- Stresses his own personal importance simply because he knows the subject,
- Belittles his students or regards them as inferior because they don't know the subject,
- Insists that his students must "record" (memorize) the fixed data he teaches without questioning it,
I will not actually learn anything from that teacher—and I certainly won't care how many years of "experience" he has. (And if I learn the subject at all it will be in spite of, not because of, the "teacher.")
So I would put the importance where it lies: on good teaching approach and attitude, not the "number of years of experience." Experience is only important if it results in competence. The test of a teacher is not how many years he has worked, but how many of his students have been successful in using the subject he has taught.
tl; dr: Be candid with your students, then do a good job teaching with maximal effectiveness and no one should care how long or short a time you have been teaching for.
From the student side of things - I had a math professor with her masters and a CS professor with his PhD.
In both cases it was their first time teaching, and in both cases there were several problems that I had in their classes. However, being able to talk to the professors about my problems as well as realizing that they were also learning how to teach the particular course made things better. The fact that they were willing to adjust a few things - some of the policies they had that were unfair, or some of the assignments to clarify things.
Of course, I would guess that most of your students just don't care, or will try to wheedle easier coursework out of you. They'll probably do that regardless of how new you are at teaching but suggesting that you're new at teaching that subject may give them the (in)correct idea that you're more likely to cave to their desires.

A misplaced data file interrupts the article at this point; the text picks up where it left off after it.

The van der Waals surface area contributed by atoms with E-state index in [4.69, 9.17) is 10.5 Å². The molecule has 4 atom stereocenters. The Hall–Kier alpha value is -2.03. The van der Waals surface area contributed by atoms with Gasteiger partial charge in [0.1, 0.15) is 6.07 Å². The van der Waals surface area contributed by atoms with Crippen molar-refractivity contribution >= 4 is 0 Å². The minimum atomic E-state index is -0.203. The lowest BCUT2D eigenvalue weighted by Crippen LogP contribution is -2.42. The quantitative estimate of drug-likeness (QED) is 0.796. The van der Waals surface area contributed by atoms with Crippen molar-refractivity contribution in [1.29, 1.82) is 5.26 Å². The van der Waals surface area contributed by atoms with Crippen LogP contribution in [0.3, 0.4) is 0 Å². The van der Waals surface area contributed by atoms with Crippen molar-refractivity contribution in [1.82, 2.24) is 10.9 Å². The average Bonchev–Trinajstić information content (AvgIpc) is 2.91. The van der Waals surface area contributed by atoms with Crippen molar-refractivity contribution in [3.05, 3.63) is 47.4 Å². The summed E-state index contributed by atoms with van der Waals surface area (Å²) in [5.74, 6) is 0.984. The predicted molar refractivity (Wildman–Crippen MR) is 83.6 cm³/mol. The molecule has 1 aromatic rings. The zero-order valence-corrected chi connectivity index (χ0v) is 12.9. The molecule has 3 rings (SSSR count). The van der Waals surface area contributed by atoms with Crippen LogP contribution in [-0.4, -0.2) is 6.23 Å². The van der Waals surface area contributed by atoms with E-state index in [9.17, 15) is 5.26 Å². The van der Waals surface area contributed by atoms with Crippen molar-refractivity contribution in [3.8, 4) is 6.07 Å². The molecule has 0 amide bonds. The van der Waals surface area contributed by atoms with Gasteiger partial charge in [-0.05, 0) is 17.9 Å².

More a personal anecdote than an answer - perhaps useful.
I'm a mathematician. When in the 1980's the better students at my state school wanted computer science more than they wanted mathematics and there was no computer science department I started learning computer science by teaching my way through the curriculum one course at a time.
I usually announced that at the beginning of the class. The better students were intrigued; I think some of the weaker ones wanted to write the Governor saying the school should provide instructors who knew the material.
I think on the whole the students were pleased that I was learning along with them. In time I worked my way up to some graduate courses and software consulting before returning mostly to my first love, mathematics.
Final note. On my first exam in the sophomore assembly language course one student got an A and I got only an A- because his answer to one question was much better than mine. He went on to a distinguished career in software; we're still friends.
Short answer: No. Don't tell them. Yet. But, this is not universal advice. Later on, do.
Whether it is a good idea to do now depends on your abilities.
As a person who has taught several classes, for educational institutions and also professional training (technology/security, for government/military), I was very skeptical at first. However, now that I'm confident, I'm not worried about saying such a thing.
Even if students lose faith in me in the first ten minutes, they will figure out soon (in the first twenty minutes hopefully, or the first forty minutes if I'm slow) that I know material very well... better than the vast majority of them (often 100% of them). In the rare case that a student knew some material better than me, they really knew the material very well (and taking the course was more of a general requirement than a really useful learning experience for them), and they recognized that I was sharing a lot of useful details that many people lacked. So, even if they had expertise, they still recognized mine and respected me.